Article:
Determination and Declaration Regarding Emergency Use of in Vitro Diagnostics for Detection of the Avian Influenza A (H7N9) Virus, 25273-25274 [2013-10055]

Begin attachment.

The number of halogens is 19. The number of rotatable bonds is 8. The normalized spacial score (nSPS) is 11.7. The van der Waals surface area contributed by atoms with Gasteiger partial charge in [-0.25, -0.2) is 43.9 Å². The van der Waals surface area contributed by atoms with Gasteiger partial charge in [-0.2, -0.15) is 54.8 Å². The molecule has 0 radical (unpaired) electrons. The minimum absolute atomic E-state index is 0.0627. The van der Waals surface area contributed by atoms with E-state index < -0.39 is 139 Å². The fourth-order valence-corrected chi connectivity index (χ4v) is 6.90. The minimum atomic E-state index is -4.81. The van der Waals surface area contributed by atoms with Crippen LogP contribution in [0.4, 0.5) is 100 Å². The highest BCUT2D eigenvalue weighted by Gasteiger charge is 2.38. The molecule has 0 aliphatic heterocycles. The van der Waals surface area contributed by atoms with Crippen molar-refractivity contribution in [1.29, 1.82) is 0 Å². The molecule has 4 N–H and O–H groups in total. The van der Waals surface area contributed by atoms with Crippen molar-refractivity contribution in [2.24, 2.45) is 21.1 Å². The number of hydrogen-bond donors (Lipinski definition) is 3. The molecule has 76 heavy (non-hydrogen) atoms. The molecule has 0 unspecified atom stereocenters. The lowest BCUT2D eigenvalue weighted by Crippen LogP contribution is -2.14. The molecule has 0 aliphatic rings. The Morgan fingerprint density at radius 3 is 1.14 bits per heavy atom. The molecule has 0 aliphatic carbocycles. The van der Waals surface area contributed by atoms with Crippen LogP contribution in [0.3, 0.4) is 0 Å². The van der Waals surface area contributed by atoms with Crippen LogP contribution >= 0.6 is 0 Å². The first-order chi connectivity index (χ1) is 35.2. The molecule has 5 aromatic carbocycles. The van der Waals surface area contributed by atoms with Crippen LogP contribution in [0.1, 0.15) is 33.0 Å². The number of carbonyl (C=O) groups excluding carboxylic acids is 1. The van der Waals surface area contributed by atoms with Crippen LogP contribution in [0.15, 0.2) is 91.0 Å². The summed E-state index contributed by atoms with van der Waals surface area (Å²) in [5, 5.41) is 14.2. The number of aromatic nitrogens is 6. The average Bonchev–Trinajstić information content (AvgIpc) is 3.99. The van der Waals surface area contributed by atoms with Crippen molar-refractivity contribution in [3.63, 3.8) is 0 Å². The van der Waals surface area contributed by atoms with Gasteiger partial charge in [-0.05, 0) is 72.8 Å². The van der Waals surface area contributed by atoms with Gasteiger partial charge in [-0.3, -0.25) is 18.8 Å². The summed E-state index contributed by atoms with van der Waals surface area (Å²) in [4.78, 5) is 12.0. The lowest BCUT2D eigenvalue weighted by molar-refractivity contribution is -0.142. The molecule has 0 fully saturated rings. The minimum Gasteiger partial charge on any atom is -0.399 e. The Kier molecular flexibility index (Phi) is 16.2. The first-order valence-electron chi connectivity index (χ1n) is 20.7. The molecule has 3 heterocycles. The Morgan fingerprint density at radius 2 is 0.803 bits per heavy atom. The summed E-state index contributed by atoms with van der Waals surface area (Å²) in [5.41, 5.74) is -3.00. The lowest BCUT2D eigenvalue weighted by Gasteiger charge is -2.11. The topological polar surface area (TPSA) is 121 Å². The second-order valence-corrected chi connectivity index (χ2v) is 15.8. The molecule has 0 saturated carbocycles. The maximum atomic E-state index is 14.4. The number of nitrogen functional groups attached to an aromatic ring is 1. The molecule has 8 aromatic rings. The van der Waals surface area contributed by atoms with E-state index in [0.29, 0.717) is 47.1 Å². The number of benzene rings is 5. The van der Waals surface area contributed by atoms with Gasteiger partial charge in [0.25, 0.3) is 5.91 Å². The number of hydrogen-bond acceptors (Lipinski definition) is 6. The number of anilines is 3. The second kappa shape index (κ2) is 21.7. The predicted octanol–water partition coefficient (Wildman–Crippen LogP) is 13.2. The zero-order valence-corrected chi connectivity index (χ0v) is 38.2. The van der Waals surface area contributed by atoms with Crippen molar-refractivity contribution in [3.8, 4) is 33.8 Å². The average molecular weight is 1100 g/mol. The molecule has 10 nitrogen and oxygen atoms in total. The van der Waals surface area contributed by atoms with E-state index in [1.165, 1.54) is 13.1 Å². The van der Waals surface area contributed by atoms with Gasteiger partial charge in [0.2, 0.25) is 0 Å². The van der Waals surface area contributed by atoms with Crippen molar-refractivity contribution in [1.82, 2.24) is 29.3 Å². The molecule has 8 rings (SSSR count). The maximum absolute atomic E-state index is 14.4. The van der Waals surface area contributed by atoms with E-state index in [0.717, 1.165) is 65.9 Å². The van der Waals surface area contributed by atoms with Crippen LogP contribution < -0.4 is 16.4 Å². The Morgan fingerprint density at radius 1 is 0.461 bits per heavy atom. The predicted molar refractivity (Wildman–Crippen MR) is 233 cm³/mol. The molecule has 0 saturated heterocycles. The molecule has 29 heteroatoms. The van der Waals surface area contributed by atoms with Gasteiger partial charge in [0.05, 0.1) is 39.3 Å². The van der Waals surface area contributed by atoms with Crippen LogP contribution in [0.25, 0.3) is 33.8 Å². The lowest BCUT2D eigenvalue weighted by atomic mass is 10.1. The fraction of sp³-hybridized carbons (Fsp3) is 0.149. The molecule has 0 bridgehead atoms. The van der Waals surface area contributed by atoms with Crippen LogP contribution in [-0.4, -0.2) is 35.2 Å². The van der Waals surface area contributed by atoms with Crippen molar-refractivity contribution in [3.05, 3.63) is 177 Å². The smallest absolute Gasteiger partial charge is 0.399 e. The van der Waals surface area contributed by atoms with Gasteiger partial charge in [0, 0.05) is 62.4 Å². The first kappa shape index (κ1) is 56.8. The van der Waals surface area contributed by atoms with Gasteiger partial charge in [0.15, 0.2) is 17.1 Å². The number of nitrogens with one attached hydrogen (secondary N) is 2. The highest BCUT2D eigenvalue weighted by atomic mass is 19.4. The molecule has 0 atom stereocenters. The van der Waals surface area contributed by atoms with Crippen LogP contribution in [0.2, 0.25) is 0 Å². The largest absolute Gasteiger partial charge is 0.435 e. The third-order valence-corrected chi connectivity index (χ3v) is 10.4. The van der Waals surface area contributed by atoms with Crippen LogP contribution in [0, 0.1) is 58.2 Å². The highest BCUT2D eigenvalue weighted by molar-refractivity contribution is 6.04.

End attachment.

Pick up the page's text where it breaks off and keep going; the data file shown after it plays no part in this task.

Download as PDF Federal Register / Vol. 78, No. 83 / Tuesday, April 30, 2013 / Notices pmangrum on DSK3VPTVN1PROD with NOTICES compliance management system should ensure continuing compliance with applicable federal and state laws, rules and regulations, as well as internal policies and procedures. Banks should maintain adequate oversight of deposit advance programs and adequate quality control over those products and services to minimize exposure to potential significant financial loss, reputation damage, and supervisory action. Management should provide the appropriate oversight and allocate sufficient qualified staff to monitor deposit advance programs. Results of oversight activities should be reported periodically to the financial institution’s board of directors or designated committee, including identified weaknesses, which should be documented and promptly addressed. Third-Party Relationships: Because third-party relationships are important in assessing a bank’s overall risk profile, the FDIC’s primary supervisory concern in reviewing a bank’s relationships with third parties is whether the bank is assuming more risk than it can identify, monitor, and manage. Management should allocate sufficient qualified staff to monitor for significant third-party relationships, excessive usage by borrowers, and excessive risk taking by the bank. Therefore, examiners will review the risks associated with all material third-party relationships and activities together with other bank risks. In certain high risk situations, examiners may conduct on-site thirdparty reviews under specific authorities granted to the FDIC. Responsible Products To Meet SmallDollar Credit Needs The FDIC recognizes the need for responsible small-dollar credit products among consumers. A number of banks are currently offering reasonably priced small-dollar loans at reasonable terms to their customers. The FDIC’s 2007 Affordable Small-Dollar Loan Guidelines (Guidelines) encourage insured institutions to offer small-dollar loan products that have affordable, reasonable interest rates with no or low fees and payments that reduce the principal balance of the loan.23 The Guidelines indicate that if structured properly, small-dollar loans can provide a safe and affordable means for borrowers to transition away from reliance on high-cost debt products. The FDIC conducted a two-year case study from 2007 to 2009 that demonstrated that safe and affordable small-dollar 23 See FDIC Financial Institutions Letter FIL–50– 2007, ‘‘Affordable Small-Dollar Loan Guidelines,’’ (June 19, 2007). VerDate Mar<15>2010 13:22 Apr 29, 2013 Jkt 229001 lending is feasible for banks and resulted in a template of important elements for such lending.24 The FDIC encourages banks to continue to offer these products, consistent with safety and soundness and other supervisory considerations, and encourages other banks to consider offering such products as well. Properly managed small-dollar loan products offered with reasonable terms and at a reasonable cost do not pose the same level of supervisory risk as deposit advance products. Dated at Washington, DC, this 25th day of April, 2013. Federal Deposit Insurance Corporation. Robert E. Feldman, Executive Secretary. 25273 proposed co-trustee; to acquire voting shares of the First State Bank Southwest 2010 Amended and Restated KSOP Plan and Trust, and thereby indirectly acquire voting shares of First Rushmore Bancorporation, Inc., Worthington, Minnesota, and First State Bank Southwest, Pipestone, Minnesota. Board of Governors of the Federal Reserve System, April 25, 2013. Margaret McCloskey Shanks, Deputy Secretary of the Board. [FR Doc. 2013–10115 Filed 4–29–13; 8:45 am] BILLING CODE 6210–01–P DEPARTMENT OF HEALTH AND HUMAN SERVICES [FR Doc. 2013–10101 Filed 4–29–13; 8:45 am] BILLING CODE 6714–01–P FEDERAL RESERVE SYSTEM Change in Bank Control Notices; Acquisitions of Shares of a Bank or Bank Holding Company The notificants listed below have applied under the Change in Bank Control Act (12 U.S.C. 1817(j)) and § 225.41 of the Board’s Regulation Y (12 CFR 225.41) to acquire shares of a bank or bank holding company. The factors that are considered in acting on the notices are set forth in paragraph 7 of the Act (12 U.S.C. 1817(j)(7)). The notices are available for immediate inspection at the Federal Reserve Bank indicated. The notices also will be available for inspection at the offices of the Board of Governors. Interested persons may express their views in writing to the Reserve Bank indicated for that notice or to the offices of the Board of Governors. Comments must be received not later than May 15, 2013. A. Federal Reserve Bank of Atlanta (Chapelle Davis, Assistant Vice President) 1000 Peachtree Street NE., Atlanta, Georgia 30309: 1. Harvey Alan Sorkin, Palm Beach Gardens, Florida; to acquire at least 10 percent of the voting shares of Floridian Community Holdings, Inc., and thereby indirectly acquire voting shares of Floridian Community Bank, Inc., both of Davie, Florida. B. Federal Reserve Bank of Minneapolis (Jacqueline G. King, Community Affairs Officer) 90 Hennepin Avenue, Minneapolis, Minnesota 55480–0291: 1. Connie Jean Lonneman, Adrian, Minnesota, individually and as 24 FDIC, ‘‘FDIC Model Safe Accounts Pilot Final Report’’, (April 2012). PO 00000 Frm 00022 Fmt 4703 Sfmt 4703 Determination and Declaration Regarding Emergency Use of in Vitro Diagnostics for Detection of the Avian Influenza A (H7N9) Virus Office of the Secretary, Department of Health and Human Services. ACTION: Notice. AGENCY: SUMMARY: The Secretary of Health and Human Services (HHS) is issuing this notice pursuant to section 564(b) of the Federal Food, Drug, and Cosmetic (FD&C) Act, 21 U.S.C. 360bbb–3(b)(4). On April 19, 2013, the Secretary determined that there is a significant potential for a public health emergency that has a significant potential to affect national security or the health and security of United States citizens living abroad and that involves the avian influenza A (H7N9) virus. On the basis of this determination, she also declared that circumstances exist justifying the authorization of emergency use of in vitro diagnostics for detection of the avian influenza A (H7N9) virus pursuant to section 564(b)(1) of the FD&C Act, 21 U.S.C. § 360bbb–3(b)(1), subject to the terms of any authorization issued under that section. The Secretary also specified that this declaration is a declaration of an emergency with respect to in vitro diagnostics as defined under the Public Readiness and Emergency Preparedness (PREP) Act Declaration for Pandemic Influenza Diagnostics, Personal Respiratory Protection Devices, and Respiratory Support Devices signed by then Secretary Michael Leavitt on December 17, 2008.1 DATES: The determination and declaration are effective April 19, 2013. FOR FURTHER INFORMATION CONTACT: Nicole Lurie, M.D., MSPH, Assistant 1 73 E:\FR\FM\30APN1.SGM FR 78362 (Dec. 22, 2008). 30APN1 25274 Federal Register / Vol. 78, No. 83 / Tuesday, April 30, 2013 / Notices Secretary for Preparedness and Response, Office of the Secretary, Department of Health and Human Services, 200 Independence Avenue SW., Washington, DC 20201, Telephone (202) 205–2882 (this is not a toll free number). SUPPLEMENTARY INFORMATION: I. Background Under Section 564 of the FD&C Act, the Commissioner of the Food and Drug Administration (FDA), acting under delegated authority from the Secretary of HHS, may issue an Emergency Use Authorization (EUA): (1) Authorizing the emergency use of an unapproved drug, an unapproved or uncleared device, or an unlicensed biological product; or (2) an unapproved use of an approved drug, approved or cleared device, or licensed biological product. Before an EUA may be issued, the Secretary of HHS must declare an emergency justifying the authorization based on one of four determinations: (1) A determination of a domestic emergency, or a significant potential for a domestic emergency, by the Secretary of Homeland Security; (2) the identification of a material threat by the Secretary of Homeland Security pursuant to section 319F–2 of the Public Health Service (PHS) Act 2 sufficient to affect national security or the health and security of United States citizens living abroad; (3) a determination of a military emergency, or a significant potential for a military emergency, by the Secretary of Defense; or (4) a determination by the Secretary that there is a public health emergency, or a significant potential for a public health emergency, that affects, or has a significant potential to affect, national security or the health and security of United States citizens living abroad, and that involves a biological, chemical, radiological, or nuclear agent or agents, or a disease or condition that may be attributable to such agent or agents (see 21 U.S.C. 360bbb–3(b)(1)).3 Based on any of these four determinations, the Secretary of HHS may then declare that circumstances exist that justify the EUA, at which point the FDA Commissioner may issue an EUA if the criteria for issuance of an 2 42 U.S.C. 247d–6b. amended by the Pandemic and All-Hazards Preparedness Reauthorization Act, Public Law 113– 5, the Secretary may make determination of a public health emergency, or a significant potential for a public health emergency, under section 564 of the FD&C Act. The Secretary is no longer required to make a determination of a public health emergency in accordance with section 319 of the PHS Act, 42 U.S.C. 247d to support a determination or declaration made under section 564 of the FD&C Act. pmangrum on DSK3VPTVN1PROD with NOTICES 3 As VerDate Mar<15>2010 13:22 Apr 29, 2013 Jkt 229001 authorization under section 564 of the FD&C Act are met. The Centers for Disease Control and Prevention (CDC), HHS, requested that the FDA, HHS, issue an EUA for in vitro diagnostics for detection of the avian influenza A (H7N9) virus to allow the Department to take preparedness measures based on information currently available about the avian influenza A (H7N9) virus detected in China. The determination of a significant potential for a public health emergency, and the declaration that circumstances exist justifying emergency use of in vitro diagnostics for detection of the avian influenza A (H7N9) virus by the Secretary of HHS, as described below, enable the FDA Commissioner to issue an EUA for certain in vitro diagnostics for emergency use under section 564(a) of the FD&C Act, 21 U.S.C. 360bbb–3(a). II. Determination by the Secretary of Health and Human Services On April 19, 2013, pursuant to section 564(b)(1)(C) of the FD&C Act, 21 U.S.C. 360bbb–3(b)(1)(C), I determined that there is a significant potential for a public health emergency that has a significant potential to affect national security or the health and security of United States citizens living abroad and that involves the avian influenza A (H7N9) virus. III. Declaration of the Secretary of Health and Human Services Also on April 19, 2013, on the basis of my determination of a significant potential for a public health emergency that has a significant potential to affect national security or the health and security of United States citizens living abroad and that involves the avian influenza A (H7N9) virus, I declared that circumstances exist justifying the authorization of emergency use of in vitro diagnostics for detection of the avian influenza A (H7N9) virus pursuant to section 564 of the FD&C Act, 21 U.S.C. 360bbb–3, subject to the terms of any authorization issued under that section. I also specified that this declaration is a declaration of an emergency with respect to in vitro diagnostics as defined under the PREP Act Declaration for Pandemic Influenza Diagnostics, Personal Respiratory Protection Devices, and Respiratory Support Devices signed by then Secretary Michael Leavitt on December 17, 2008. Notice of the EUAs issued by the FDA Commissioner pursuant to this determination and declaration will be provided promptly in the Federal PO 00000 Frm 00023 Fmt 4703 Sfmt 4703 Register as required under 21 U.S.C. 360bbb–3(h). Dated: April 19, 2013. Kathleen Sebelius, Secretary. [FR Doc. 2013–10055 Filed 4–29–13; 8:45 am] BILLING CODE 4150–37–P DEPARTMENT OF HEALTH AND HUMAN SERVICES Office of the Secretary Findings of Research Misconduct Office of the Secretary, HHS. Notice. AGENCY: ACTION: SUMMARY: Notice is hereby given that the Office of Research Integrity (ORI) has taken final action in the following case: Matthew Poore, Advanced Liquid Logic Inc.: Based on the report of an inquiry conducted by Advanced Liquid Logic Inc. (Liquid Logic), the Respondent’s admission, and additional analysis conducted by ORI, ORI found that Mr. Matthew Poore, former Technician, Liquid Logic, engaged in research misconduct in research supported by National Institute of Allergy and Infectious Diseases (NIAID), National Institutes of Health (NIH), contract HHSN272200900030C. ORI found that the Respondent engaged in research misconduct by falsifying data that were included in one (1) presentation and one (1) report to NIAID and in laboratory records at Liquid Logic. ORI finds that Respondent knowingly and intentionally falsified reverse transcription-polymerase chain reaction (RT–PCR) results by reporting the results from previous experiments as the actual results, when the experiments had not been performed. Specifically: • In Liquid Logic laboratory documents, the Respondent falsified the RT–PCR results of human immunodeficiency virus (HIV) viral loads in whole blood patient samples by falsely changing previous results for two (2) samples from negative to positive and one (1) sample from positive to negative. The latter falsified sample result, changed from HIV positive to negative, was included in an April 1– June 30, 2012, quarterly report and a July 12, 2012, presentation to NIAID. • In Liquid Logic laboratory documents, the Respondent falsified the RT–PCR whole blood lysis results of testing samples as 100 and 200 HIV viral copies per milliliter, when the experiments were not performed by the Respondent. These falsified results were E:\FR\FM\30APN1.SGM 30APN1